Now, I’m sure that seeing an article on this site about diversity and biology seems intuitive, and maybe even a little over-done at this point.  You might be thinking “Diversity again?” as you read this, but bear with me.  This time around, I’m not discussing the usual issue of biodiversity that we so commonly see on science-minded sites like Fireside Science; I’m talking about diversity within the community of biology researchers.  Biology, like other sciences, has a history and historiography that is pretty well dominated by white men, for a number of reasons.  At the same time, there has been for a few years now discussion about how to improve the representation of minority groups (or “subalterns” as I’ll be calling non-majority individuals from here on out) in STEM fields (1,2).  I teach biology classes, but I’ll admit to often being put off by my own courses at times.  As a not-a-white-male, I don’t often see myself represented in the stories that I teach my students and that my teachers taught me.  Charles Darwin, Thomas Malthus, Aldo Leopold, Watson and Crick- all critical thinkers that helped to shape the lessons I learned and characters whom I learned about in my undergraduate and graduate studies.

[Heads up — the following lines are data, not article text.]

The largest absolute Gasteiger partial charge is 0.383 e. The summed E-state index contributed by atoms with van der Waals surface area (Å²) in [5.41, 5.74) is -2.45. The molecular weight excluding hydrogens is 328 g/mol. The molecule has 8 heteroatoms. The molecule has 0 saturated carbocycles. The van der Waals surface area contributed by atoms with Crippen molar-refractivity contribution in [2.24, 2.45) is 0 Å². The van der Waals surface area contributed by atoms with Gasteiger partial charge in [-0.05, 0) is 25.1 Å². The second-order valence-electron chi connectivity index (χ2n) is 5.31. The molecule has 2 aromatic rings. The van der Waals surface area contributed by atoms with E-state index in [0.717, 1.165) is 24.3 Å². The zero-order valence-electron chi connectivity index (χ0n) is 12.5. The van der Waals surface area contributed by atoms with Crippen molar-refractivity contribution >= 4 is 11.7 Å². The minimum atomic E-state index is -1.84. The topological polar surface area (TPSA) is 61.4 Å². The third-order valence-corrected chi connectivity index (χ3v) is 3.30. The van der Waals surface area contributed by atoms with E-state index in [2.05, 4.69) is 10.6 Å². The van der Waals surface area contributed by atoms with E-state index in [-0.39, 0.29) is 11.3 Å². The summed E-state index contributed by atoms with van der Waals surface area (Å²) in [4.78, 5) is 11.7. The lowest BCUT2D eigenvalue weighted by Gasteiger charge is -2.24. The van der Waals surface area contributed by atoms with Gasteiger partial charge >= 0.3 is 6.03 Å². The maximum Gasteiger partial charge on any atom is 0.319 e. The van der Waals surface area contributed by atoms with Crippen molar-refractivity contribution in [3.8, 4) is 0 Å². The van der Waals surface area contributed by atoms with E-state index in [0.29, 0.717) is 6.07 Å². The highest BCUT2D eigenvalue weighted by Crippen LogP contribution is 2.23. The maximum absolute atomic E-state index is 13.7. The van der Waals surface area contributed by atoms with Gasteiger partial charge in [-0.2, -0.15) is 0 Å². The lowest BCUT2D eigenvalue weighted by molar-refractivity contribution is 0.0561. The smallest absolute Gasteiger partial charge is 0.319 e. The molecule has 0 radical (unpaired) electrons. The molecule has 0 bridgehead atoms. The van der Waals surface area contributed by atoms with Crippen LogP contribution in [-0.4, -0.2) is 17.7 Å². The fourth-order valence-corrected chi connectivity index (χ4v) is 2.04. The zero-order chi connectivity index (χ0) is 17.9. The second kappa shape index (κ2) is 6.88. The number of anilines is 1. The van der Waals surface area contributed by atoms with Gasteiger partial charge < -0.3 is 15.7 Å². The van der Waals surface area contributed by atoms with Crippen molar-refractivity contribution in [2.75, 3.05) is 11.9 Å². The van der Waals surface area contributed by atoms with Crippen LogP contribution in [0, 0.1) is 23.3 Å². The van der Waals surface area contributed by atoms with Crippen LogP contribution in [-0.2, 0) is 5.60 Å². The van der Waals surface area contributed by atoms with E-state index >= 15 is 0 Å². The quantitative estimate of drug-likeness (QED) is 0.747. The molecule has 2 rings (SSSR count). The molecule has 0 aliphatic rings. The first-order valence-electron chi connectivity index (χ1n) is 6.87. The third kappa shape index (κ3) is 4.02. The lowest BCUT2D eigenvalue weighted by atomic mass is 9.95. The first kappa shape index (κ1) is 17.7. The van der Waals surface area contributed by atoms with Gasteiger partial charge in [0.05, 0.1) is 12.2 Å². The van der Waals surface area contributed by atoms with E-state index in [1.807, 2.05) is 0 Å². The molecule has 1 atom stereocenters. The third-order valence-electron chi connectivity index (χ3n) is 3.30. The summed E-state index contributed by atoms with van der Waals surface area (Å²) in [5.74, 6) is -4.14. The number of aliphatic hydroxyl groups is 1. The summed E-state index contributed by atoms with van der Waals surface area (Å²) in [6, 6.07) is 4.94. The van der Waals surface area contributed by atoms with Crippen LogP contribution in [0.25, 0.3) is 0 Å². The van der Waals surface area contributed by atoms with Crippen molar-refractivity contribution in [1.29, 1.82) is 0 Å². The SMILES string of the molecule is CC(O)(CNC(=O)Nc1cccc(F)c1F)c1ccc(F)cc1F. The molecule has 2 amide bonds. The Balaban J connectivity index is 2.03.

That’s not a bad thing- to discuss the history of our discipline along with the content- but I have to wonder what message it sends to students when they don’t see themselves reflected in the history of their field?  I happen to be married to a historian, and as luck would have it, my historian studies subaltern history, and the civil rights movement in the US, so he has plenty to say on the importance of teaching representative history.  Which got me thinking, how can I improve my courses to reflect more of my students’ perspectives and experiences in their educational experience?  I know of some people who have worked in biology who fit what I’m looking for, but I’m still learning a lot as I go.  Good examples that I have so far include Rachel Carson, Wangari Maathai, Rosalind Franklin, Tyrone Hayes, Temple Grandin, and Alan Turing.  Rachel Carson was the marine biologist who wrote “Silent Spring,” one of the books that opened the public’s eyes on the concerns around DDT usage and the environment (3).  Wangari Maathai was the biologist and environmental activist who founded the African Green Belt Movement, and was recognized with a Noble Peace Prize for her efforts in Africa (4).  Rosalind Franklin was the X-ray crystallographer who recorded the first images of DNA (5).  Temple Grandin has made great contributions to animal behavior and treatment of livestock animals (6).  Tyrone Hayes’s work on atrazine was some of the first studies to question the safety of this widely used chemical (7).  Alan Turing, while not a biologist himself, was a preeminent code breaker, mathematician, and early computer scientist, made advancements in computers, which have contributed greatly to biology through modeling, statistics, and other related disciplines made possible with today’s computing power.